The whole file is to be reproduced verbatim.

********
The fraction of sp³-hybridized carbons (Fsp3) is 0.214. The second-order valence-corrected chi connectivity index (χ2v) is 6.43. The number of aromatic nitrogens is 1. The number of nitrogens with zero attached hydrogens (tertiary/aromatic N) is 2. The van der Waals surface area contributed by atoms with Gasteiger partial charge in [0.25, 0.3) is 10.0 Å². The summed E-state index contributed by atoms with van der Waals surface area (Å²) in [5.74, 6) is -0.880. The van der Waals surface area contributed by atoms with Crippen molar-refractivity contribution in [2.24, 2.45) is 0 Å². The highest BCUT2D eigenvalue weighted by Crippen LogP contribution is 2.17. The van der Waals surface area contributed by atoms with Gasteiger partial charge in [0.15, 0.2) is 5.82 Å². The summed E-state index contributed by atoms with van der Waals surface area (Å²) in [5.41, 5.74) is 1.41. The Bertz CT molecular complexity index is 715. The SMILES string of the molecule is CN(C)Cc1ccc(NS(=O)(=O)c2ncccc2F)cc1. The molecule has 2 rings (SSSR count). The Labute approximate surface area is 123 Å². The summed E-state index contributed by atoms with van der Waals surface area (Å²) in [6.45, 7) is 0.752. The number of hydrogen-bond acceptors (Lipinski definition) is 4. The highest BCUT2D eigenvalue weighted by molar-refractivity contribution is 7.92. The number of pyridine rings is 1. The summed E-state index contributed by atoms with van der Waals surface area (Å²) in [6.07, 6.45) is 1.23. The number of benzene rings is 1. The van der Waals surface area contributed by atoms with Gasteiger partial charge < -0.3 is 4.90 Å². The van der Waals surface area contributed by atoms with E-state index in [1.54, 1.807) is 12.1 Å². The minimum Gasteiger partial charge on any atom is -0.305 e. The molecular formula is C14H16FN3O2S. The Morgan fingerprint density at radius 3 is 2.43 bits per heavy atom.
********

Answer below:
The fraction of sp³-hybridized carbons (Fsp3) is 0.214. The second-order valence-corrected chi connectivity index (χ2v) is 6.43. The number of aromatic nitrogens is 1. The number of nitrogens with zero attached hydrogens (tertiary/aromatic N) is 2. The van der Waals surface area contributed by atoms with Gasteiger partial charge in [0.25, 0.3) is 10.0 Å². The summed E-state index contributed by atoms with van der Waals surface area (Å²) in [5.74, 6) is -0.880. The van der Waals surface area contributed by atoms with Crippen molar-refractivity contribution in [2.24, 2.45) is 0 Å². The highest BCUT2D eigenvalue weighted by Crippen LogP contribution is 2.17. The van der Waals surface area contributed by atoms with Gasteiger partial charge in [0.15, 0.2) is 5.82 Å². The summed E-state index contributed by atoms with van der Waals surface area (Å²) in [5.41, 5.74) is 1.41. The Bertz CT molecular complexity index is 715. The SMILES string of the molecule is CN(C)Cc1ccc(NS(=O)(=O)c2ncccc2F)cc1. The molecule has 2 rings (SSSR count). The Labute approximate surface area is 123 Å². The summed E-state index contributed by atoms with van der Waals surface area (Å²) in [6.45, 7) is 0.752. The number of hydrogen-bond acceptors (Lipinski definition) is 4. The highest BCUT2D eigenvalue weighted by molar-refractivity contribution is 7.92. The number of pyridine rings is 1. The summed E-state index contributed by atoms with van der Waals surface area (Å²) in [6.07, 6.45) is 1.23. The number of benzene rings is 1. The van der Waals surface area contributed by atoms with Gasteiger partial charge < -0.3 is 4.90 Å². The van der Waals surface area contributed by atoms with E-state index in [1.54, 1.807) is 12.1 Å². The minimum Gasteiger partial charge on any atom is -0.305 e. The molecular formula is C14H16FN3O2S. The Morgan fingerprint density at radius 3 is 2.43 bits per heavy atom.